Reprimanding a student for his indiscipline would not be tantamount to provoking a student to commit suicide unless there are repeated specific allegations of harassment, the Supreme Court said on Tuesday.
The top court said that an old saying -- spare the rod and spoil the child -- may have lost its relevance in present days and Corporal punishment to the child is not recognised by law but that does not mean that a teacher or school authorities have to shut their eyes to any indiscipline act of a student.
The top court said it is a solemn duty of a teacher to instill discipline in the students and reprimanding a student for not being attentive or not being up to the mark in studies or for bunking classes or not attending the school is not uncommon.
The observations were made by the top court while quashing an FIR against a school teacher accused under section 306 of the Indian Penal Code for abatement of the suicide of a Class 9 student.
"The disciplinary measures adopted by a teacher or other authorities of a school, reprimanding a student for his indiscipline, in our considered opinion, would not tantamount to provoking a student to commit suicide unless there are repeated specific allegations of harassment and insult deliberately without any justifiable cause or reason," a bench of Justices SA Nazeer and Krishna Murari said
The bench set aside an order of Rajasthan High Court which refused to quash an FIR against a Physical Training (PT) teacher who was accused of abatement of the suicide of the student,
The top court said a simple act of reprimand of a student for his behaviour or indiscipline by a teacher, who is under moral obligations to inculcate the good qualities of a human being in a student would definitely not amount to instigation or intentionally aid to the commission of suicide by a student.
"It is not only a moral duty of a teacher but one of the legally assigned duties under Section 24 (e) of the Right of Children to Free and Compulsory Education Act, 2009 to hold regular meetings with the parents and guardians and apprise them about the regularity in attendance, ability to learn, progress made in learning and any other act or relevant information about the child," the bench said.
The court said that for alleged abetment of suicide under Section 306 IPC there must be an allegation of either direct or indirect act of incitement to the commission of the offence of suicide.
It said mere allegations of harassment of the dead by another person would not be sufficient in itself, unless, there are allegations of such actions on the part of the accused which compelled the commission of suicide.
"Further, if the person committing suicide is hypersensitive and the allegations attributed to the accused is otherwise not ordinarily expected to induce a similarly situated person to take the extreme step of committing suicide, it would be unsafe to hold the accused guilty of abetment of suicide," the bench said.
The court said that what is required is an examination of every case on its own facts and circumstances and keeping in consideration the surrounding circumstances as well, which may have bearing on the alleged action of the accused and the psyche of the dead.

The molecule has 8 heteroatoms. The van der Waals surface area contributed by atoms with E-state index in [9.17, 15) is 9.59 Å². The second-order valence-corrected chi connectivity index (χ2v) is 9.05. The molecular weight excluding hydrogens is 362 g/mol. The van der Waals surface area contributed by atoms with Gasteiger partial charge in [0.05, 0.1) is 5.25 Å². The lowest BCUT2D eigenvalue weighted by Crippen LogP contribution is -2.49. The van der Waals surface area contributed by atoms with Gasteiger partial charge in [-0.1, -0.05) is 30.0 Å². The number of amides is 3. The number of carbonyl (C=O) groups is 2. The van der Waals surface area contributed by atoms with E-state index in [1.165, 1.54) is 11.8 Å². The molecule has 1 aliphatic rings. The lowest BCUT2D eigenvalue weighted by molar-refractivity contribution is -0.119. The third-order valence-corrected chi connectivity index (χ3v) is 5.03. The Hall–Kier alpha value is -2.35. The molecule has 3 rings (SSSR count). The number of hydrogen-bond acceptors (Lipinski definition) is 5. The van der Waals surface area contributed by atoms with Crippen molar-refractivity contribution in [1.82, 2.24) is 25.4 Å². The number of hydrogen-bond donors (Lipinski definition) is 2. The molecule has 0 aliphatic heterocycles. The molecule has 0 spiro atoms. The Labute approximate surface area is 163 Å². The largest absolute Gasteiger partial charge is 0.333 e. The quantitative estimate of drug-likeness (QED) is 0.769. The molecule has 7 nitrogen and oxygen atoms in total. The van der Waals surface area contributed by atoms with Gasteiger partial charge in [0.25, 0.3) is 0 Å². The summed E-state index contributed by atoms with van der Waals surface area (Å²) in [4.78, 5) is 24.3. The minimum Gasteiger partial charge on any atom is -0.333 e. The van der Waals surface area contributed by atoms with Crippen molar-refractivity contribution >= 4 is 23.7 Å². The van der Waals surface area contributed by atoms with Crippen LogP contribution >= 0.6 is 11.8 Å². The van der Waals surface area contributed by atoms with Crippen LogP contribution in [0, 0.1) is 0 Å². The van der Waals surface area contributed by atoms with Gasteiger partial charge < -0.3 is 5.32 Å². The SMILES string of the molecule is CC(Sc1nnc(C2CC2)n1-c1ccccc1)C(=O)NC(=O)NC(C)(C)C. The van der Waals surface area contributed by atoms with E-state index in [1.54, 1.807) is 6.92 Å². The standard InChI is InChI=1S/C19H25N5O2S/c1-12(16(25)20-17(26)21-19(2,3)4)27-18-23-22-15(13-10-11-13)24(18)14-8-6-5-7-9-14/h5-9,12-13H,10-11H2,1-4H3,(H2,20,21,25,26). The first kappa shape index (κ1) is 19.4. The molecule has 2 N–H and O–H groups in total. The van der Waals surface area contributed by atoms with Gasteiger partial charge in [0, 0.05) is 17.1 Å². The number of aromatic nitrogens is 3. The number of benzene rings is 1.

The top court was hearing an appeal filed by Geo Varghese against an order passed by the Rajasthan High Court dismissing the petition under Section 482 of the Code of Criminal Procedure seeking to quash the FIR at Police Station Sodala, Jaipur City (South) against him under section 306 IPC
The accused, a Physical Training Teacher in St. Xavier's School, Nevta, Jaipur, and also a member of the Disciplinary Committee for maintaining overall discipline by the students of the School, was charged for an offence under Section 306 (abatement of suicide) Indian Penal Code.
The appellant was appointed as a Physical Training Teacher in St. Xavier's School, Nevta in the year 2016. He was also a member of the Disciplinary Committee for maintaining overall discipline by the students of the School.
One student of Class 9th of the institution, unfortunately, committed suicide in the morning on April 26, 2018.
The mother of the student who died lodged the FIR in question on May 2, 2018, before the concerned Police Station under Section 306 IPC after about 7 days of the suicide, alleging that her son committed suicide due to mental harassment meted out by the appellant.
The top court noted that in the First Information Report and as also the statement of the complainant recorded by the police, no reasons or cause for the accused teacher to harass and insult the victim are spelled out.
"The appellant having found the deceased boy regularly bunking classes, first reprimanded him but on account of repeated acts, brought this fact to the knowledge of the Principal, who called the parents on the telephone to come to the school.
"No further overt act has been attributed to the appellant either in the First Information Report or in the statement of the complainant, or anything in this regard has been stated in the alleged suicide note," the bench said.
Even the suicide note does not attribute any act or instigation on the part of the appellant to connect him with the offence for which he is being charged, it said.